By Jonathan Amos
Scientists say they have seen a remarkable collection of blue whales in the coastal waters around the UK sub-Antarctic island of South Georgia.
Their 23-day survey counted 55 animals – a total that is unprecedented in the decades since commercial whaling ended.
South Georgia was the epicentre for hunting in the early 20th Century.
The territory’s boats with their steam-powered harpoons were pivotal in reducing Antarctic blues to just a few hundred individuals.
To witness 55 of them now return to what was once a pre-eminent feeding ground for the population has been described as “truly, truly amazing” by cetacean specialist Dr Trevor Branch from the University of Washington, Seattle.
“To think that in a period of 40 or 50 years, I only had records for two sightings of blue whales around South Georgia. Since 2007, there have been maybe a couple more isolated sightings. So to go from basically nothing to 55 in one year is astonishing,” he told BBC News.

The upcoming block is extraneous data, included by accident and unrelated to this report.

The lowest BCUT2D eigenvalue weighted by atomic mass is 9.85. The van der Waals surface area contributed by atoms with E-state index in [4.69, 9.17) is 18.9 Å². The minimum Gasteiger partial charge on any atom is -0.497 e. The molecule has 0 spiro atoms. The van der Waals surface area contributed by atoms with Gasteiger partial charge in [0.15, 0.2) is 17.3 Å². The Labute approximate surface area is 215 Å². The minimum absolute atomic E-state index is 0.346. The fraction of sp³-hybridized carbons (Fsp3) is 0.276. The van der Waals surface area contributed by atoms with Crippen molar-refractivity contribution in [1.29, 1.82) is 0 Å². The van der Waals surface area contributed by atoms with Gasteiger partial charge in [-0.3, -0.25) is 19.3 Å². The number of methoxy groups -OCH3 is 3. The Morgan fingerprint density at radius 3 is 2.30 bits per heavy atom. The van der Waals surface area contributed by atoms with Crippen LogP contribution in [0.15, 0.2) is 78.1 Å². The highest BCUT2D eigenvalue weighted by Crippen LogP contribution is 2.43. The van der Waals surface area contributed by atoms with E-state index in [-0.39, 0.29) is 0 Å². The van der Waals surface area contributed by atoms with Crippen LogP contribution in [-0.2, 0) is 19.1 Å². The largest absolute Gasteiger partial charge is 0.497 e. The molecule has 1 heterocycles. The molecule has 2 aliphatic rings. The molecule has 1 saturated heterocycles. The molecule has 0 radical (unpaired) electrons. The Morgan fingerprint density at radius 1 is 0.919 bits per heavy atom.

“It’s such good news to see that they might be further rebounding and coming back to places where they were formerly extremely abundant.”
Dr Branch was commenting on the survey which was led by the British Antarctic Survey (BAS) with the support of the University of Auckland.